• Research and come up with three ideas for how I can solve it
    • Communicate my needs, desires, or plans with whoever needs to know
    • Set healthy boundaries for myself or those around me

The Bottom Line

Negative emotions serve a purpose. They let you know what’s working in your life and what isn’t. If you can understand, express, and finally accept your negative emotions, they will push you towards taking action to improve your life. 

Taking the time to learn and practice different methods of emotional expression to release negative thoughts from your mind is essential to stop negative thought patterns. 

Remember, most people were not taught how to express themselves healthily, so it is a process that takes time and effort. The work is embracing your negative emotions and allowing them to fuel you to take action towards creating a better life.

+ 10 sources

Health Canal avoids using tertiary references. We have strict sourcing guidelines and rely on peer-reviewed studies, academic researches from medical associations and institutions. To ensure the accuracy of articles in Health Canal, you can read more about the editorial process here

  1. Rozin, P. (2016). Negativity Bias, Negativity Dominance, and Contagion – Paul Rozin, Edward B. Royzman, 2001. [online] Personality and Social Psychology Review. Available at: https://journals.sagepub.com/doi/abs/10.1207/s15327957pspr0504_2
  2. Anxiety, Stress, and Coping. (2022). The case for positive emotions in the stress process. [online] Available at: https://www.tandfonline.com/doi/abs/10.1080/10615800701740457
  3. Kochanska, G. and Aksan, N. (2006). Children’s Conscience and Self-Regulation. Journal of Personality, [online] 74(6), pp.1587–1618. doi:10.1111/j.1467-6494.2006.00421.x.
  4. The differential effects of solution‐focused and problem‐focused coaching questions: a pilot study with implications for practice | Emerald Insight. (2013). Industrial and Commercial Training, [online] 42(2), pp.102–111. doi:10.1108\/ict.
  5. Oddli, H.W., McLeod, J., Nissen‐Lie, H.A., Rønnestad, M.H. and Halvorsen, M.S. (2021). Future orientation in successful therapies: Expanding the concept of goal in the working alliance. Journal of Clinical Psychology, [online] 77(6), pp.1307–1329. doi:10.1002/jclp.23108.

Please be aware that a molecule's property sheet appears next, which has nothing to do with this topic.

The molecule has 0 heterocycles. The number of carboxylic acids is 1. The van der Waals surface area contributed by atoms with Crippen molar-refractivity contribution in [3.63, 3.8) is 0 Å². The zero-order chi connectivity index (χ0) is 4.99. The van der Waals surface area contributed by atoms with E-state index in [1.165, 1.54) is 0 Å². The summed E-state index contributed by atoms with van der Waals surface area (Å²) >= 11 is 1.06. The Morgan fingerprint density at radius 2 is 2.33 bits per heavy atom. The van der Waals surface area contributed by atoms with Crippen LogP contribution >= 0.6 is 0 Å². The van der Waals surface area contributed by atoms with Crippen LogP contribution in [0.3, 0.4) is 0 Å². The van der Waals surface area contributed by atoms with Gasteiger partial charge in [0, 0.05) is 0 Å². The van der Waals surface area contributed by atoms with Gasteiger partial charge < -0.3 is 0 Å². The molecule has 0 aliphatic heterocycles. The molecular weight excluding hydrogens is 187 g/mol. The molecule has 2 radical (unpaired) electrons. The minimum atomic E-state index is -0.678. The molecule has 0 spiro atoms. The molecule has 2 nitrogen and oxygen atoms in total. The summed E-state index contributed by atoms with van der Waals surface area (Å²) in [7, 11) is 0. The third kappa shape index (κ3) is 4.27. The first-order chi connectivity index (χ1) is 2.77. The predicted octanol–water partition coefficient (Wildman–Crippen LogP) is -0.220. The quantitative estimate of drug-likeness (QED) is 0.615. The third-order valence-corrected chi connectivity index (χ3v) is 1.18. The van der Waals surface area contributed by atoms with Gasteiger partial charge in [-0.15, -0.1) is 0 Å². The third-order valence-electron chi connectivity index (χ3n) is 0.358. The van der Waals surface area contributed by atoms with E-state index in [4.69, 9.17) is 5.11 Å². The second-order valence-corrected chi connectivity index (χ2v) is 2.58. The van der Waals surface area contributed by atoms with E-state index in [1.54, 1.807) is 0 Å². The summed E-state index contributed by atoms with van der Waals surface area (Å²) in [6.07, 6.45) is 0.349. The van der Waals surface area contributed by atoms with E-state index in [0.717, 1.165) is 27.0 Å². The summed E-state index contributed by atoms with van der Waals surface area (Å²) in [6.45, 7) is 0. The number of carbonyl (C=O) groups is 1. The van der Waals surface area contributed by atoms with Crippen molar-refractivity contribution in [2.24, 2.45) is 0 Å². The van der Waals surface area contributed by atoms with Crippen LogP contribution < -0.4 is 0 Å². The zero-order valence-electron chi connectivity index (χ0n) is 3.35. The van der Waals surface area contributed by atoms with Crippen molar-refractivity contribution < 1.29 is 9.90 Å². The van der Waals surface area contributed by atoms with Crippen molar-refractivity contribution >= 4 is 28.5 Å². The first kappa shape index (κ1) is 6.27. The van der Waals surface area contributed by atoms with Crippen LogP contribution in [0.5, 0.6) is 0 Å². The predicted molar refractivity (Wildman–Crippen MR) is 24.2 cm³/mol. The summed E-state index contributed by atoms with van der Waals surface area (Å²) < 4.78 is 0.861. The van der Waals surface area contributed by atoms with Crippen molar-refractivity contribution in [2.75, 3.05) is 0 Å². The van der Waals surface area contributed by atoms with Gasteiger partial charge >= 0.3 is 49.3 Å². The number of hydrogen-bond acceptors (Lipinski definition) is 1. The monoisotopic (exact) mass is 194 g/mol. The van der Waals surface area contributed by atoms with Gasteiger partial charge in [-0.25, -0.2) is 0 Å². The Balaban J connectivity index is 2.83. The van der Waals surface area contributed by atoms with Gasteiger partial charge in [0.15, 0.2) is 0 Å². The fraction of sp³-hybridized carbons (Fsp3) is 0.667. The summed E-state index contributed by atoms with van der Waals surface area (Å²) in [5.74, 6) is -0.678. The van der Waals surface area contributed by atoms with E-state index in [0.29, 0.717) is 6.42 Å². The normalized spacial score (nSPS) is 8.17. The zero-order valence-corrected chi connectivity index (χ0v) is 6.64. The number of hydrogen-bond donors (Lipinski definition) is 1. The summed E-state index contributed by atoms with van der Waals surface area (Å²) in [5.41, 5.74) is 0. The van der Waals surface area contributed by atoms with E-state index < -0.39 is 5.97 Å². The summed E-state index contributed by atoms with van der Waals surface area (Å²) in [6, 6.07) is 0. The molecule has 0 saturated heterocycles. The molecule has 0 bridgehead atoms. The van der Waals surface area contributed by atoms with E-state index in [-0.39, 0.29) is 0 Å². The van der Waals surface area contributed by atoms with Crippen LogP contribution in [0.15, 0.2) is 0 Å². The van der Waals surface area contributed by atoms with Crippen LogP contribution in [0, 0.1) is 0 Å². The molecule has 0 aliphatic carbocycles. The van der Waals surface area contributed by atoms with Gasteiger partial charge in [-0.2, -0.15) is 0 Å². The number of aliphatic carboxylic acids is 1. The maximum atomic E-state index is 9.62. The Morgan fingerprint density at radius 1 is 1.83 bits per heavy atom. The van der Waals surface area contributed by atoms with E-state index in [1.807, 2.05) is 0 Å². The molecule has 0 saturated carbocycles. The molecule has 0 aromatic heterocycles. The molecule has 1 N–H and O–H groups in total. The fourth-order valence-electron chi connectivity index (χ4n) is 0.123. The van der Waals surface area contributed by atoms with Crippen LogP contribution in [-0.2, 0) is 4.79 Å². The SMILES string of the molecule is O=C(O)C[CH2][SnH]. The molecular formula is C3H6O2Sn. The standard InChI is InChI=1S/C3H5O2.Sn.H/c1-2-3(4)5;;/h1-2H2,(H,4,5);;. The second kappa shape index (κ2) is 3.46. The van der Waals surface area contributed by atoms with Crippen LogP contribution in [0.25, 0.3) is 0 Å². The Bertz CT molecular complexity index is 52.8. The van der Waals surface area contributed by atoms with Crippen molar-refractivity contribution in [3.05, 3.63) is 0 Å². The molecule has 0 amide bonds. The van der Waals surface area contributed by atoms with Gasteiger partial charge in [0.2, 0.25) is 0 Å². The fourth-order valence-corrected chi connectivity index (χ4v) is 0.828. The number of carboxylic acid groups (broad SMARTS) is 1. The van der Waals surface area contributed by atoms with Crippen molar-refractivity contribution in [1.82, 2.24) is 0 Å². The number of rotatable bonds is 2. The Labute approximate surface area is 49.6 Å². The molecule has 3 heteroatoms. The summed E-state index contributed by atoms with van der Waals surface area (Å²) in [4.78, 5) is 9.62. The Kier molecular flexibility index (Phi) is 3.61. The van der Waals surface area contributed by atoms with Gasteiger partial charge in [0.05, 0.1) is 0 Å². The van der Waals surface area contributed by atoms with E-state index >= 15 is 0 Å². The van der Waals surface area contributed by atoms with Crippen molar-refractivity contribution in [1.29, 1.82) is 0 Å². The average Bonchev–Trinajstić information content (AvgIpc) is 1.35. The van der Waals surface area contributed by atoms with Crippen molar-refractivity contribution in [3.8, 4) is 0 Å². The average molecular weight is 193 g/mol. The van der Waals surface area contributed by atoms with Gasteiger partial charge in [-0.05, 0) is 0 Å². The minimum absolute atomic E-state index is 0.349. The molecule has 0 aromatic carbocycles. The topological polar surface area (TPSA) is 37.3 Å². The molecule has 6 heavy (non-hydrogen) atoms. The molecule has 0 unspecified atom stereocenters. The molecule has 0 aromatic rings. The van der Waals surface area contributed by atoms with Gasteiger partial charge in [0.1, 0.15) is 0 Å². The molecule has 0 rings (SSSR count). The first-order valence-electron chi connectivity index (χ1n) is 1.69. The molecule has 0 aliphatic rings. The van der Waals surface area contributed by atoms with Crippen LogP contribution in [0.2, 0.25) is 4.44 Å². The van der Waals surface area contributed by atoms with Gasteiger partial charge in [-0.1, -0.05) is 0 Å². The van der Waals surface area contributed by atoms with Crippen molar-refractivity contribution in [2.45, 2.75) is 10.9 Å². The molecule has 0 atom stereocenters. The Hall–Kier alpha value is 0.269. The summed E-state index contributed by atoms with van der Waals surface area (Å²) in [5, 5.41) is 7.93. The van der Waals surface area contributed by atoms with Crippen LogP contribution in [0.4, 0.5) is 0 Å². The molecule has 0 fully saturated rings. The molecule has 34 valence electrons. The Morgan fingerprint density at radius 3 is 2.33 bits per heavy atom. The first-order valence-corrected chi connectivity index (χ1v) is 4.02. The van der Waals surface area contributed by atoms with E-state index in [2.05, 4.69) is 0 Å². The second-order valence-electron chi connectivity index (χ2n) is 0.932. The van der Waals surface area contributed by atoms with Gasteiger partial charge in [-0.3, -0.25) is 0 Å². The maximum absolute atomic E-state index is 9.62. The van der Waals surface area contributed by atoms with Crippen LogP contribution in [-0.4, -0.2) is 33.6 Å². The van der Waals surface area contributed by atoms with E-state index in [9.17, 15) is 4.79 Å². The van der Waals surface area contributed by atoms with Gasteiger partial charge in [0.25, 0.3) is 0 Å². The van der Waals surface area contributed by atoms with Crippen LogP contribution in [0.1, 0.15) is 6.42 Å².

6. Berman, M.G., Kross, E., Krpan, K.M., Askren, M.K., Burson, A., Deldin, P.J., Kaplan, S., Sherdell, L., Gotlib, I.H. and Jonides, J. (2012). Interacting with nature improves cognition and affect for individuals with depression. Journal of Affective Disorders, [online] 140(3), pp.300–305. doi:10.1016/j.jad.2012.03.012.
  7. Hopkinsmedicine.org. (2021). Up in the Middle of the Night? How to Get Back to Sleep. [online] Available at: https://www.hopkinsmedicine.org/health/wellness-and-prevention/up-in-the-middle-of-the-night-how-to-get-back-to-sleep
  8. Hill, E.E., Zack, E., Battaglini, C., Viru, M., Viru, A. and Hackney, A.C. (2008). Exercise and circulating Cortisol levels: The intensity threshold effect. Journal of Endocrinological Investigation, [online] 31(7), pp.587–591. doi:10.1007/bf03345606.
  9. ACM Conferences. (2022). Smiling makes us happier | Proceedings of the 13th international conference on Ubiquitous computing. [online] Available at: https://dl.acm.org/doi/abs/10.1145/2030112.2030114
  10. Social Neuroscience. (2017). Social stress buffering by friends in childhood and adolescence: Effects on HPA and oxytocin activity. [online] Available at: https://www.tandfonline.com/doi/abs/10.1080/17470919.2016.1149095
Jennifer Olejarz

Medically reviewed by:

Jennifer Olejarz is a Certified Nutritionist and Health Counselor specializing in binge and emotional eating, stress management, and mental health. She has almost a decade's worth of experience in the health and wellness field writing health articles, guides, and books, along with creating health and nutrition courses. She works one-to-one with private clients to build healthier lifestyle habits and end the lifelong battle of food guilt and diet frustrations. She has degrees in both Psychology and Nutrition from Western University, Canada.

Medically reviewed by:

Harvard Health Publishing

Database from Health Information and Medical Information

Harvard Medical School
Go to source

Trusted Source

Database From Cleveland Clinic Foundation

Go to source

Trusted Source

Database From U.S. Department of Health & Human Services

Governmental Authority
Go to source


Database from World Health Organization

Go to source

Neurology Journals

American Academy of Neurology Journals

American Academy of Neurology
Go to source


United Nations Global Compact
Go to source

Trusted Source

Database From National Institute for Occupational Safety & Health

U.S. Department of Health & Human Services
Go to source

Trusted Source

Database from U.S. National Library of Medicine

U.S. Federal Government
Go to source

Trusted Source

Database From Department of Health and Human Services

Governmental Authority
Go to source

PubMed Central

Database From National Institute Of Health

U.S National Library of Medicine
Go to source